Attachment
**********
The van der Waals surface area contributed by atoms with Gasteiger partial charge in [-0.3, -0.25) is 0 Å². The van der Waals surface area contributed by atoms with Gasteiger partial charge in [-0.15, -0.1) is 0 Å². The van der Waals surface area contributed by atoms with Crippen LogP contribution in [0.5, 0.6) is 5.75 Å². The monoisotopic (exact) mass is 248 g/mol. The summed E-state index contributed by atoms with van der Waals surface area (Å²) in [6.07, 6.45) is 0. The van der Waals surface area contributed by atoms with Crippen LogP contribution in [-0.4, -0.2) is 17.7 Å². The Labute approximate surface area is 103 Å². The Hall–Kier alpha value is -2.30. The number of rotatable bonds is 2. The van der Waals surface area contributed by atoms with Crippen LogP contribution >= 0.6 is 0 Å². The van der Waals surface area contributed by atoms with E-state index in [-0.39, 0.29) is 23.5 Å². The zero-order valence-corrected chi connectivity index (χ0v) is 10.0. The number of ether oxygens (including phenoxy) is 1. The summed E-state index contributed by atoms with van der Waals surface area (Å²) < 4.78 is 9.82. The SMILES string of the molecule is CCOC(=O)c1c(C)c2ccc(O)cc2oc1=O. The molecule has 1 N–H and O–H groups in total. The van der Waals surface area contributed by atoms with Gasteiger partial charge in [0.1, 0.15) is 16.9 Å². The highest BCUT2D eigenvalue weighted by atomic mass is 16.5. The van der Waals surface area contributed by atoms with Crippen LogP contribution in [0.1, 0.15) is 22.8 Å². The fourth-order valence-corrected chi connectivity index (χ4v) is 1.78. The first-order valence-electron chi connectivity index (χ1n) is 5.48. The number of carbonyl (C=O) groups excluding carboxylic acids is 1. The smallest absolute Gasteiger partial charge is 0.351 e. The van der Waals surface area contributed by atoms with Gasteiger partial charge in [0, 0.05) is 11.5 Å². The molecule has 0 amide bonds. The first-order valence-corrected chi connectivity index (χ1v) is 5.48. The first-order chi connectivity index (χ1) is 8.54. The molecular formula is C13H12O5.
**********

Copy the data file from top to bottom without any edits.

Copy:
The van der Waals surface area contributed by atoms with Gasteiger partial charge in [-0.3, -0.25) is 0 Å². The van der Waals surface area contributed by atoms with Gasteiger partial charge in [-0.15, -0.1) is 0 Å². The van der Waals surface area contributed by atoms with Crippen LogP contribution in [0.5, 0.6) is 5.75 Å². The monoisotopic (exact) mass is 248 g/mol. The summed E-state index contributed by atoms with van der Waals surface area (Å²) in [6.07, 6.45) is 0. The van der Waals surface area contributed by atoms with Crippen LogP contribution in [-0.4, -0.2) is 17.7 Å². The Labute approximate surface area is 103 Å². The Hall–Kier alpha value is -2.30. The number of rotatable bonds is 2. The van der Waals surface area contributed by atoms with Crippen LogP contribution >= 0.6 is 0 Å². The van der Waals surface area contributed by atoms with E-state index in [-0.39, 0.29) is 23.5 Å². The zero-order valence-corrected chi connectivity index (χ0v) is 10.0. The number of ether oxygens (including phenoxy) is 1. The summed E-state index contributed by atoms with van der Waals surface area (Å²) < 4.78 is 9.82. The SMILES string of the molecule is CCOC(=O)c1c(C)c2ccc(O)cc2oc1=O. The molecule has 1 N–H and O–H groups in total. The van der Waals surface area contributed by atoms with Gasteiger partial charge in [0.1, 0.15) is 16.9 Å². The highest BCUT2D eigenvalue weighted by atomic mass is 16.5. The van der Waals surface area contributed by atoms with Crippen LogP contribution in [0.1, 0.15) is 22.8 Å². The fourth-order valence-corrected chi connectivity index (χ4v) is 1.78. The first-order valence-electron chi connectivity index (χ1n) is 5.48. The number of carbonyl (C=O) groups excluding carboxylic acids is 1. The smallest absolute Gasteiger partial charge is 0.351 e. The van der Waals surface area contributed by atoms with Gasteiger partial charge in [0, 0.05) is 11.5 Å². The molecule has 0 amide bonds. The first-order valence-corrected chi connectivity index (χ1v) is 5.48. The first-order chi connectivity index (χ1) is 8.54. The molecular formula is C13H12O5.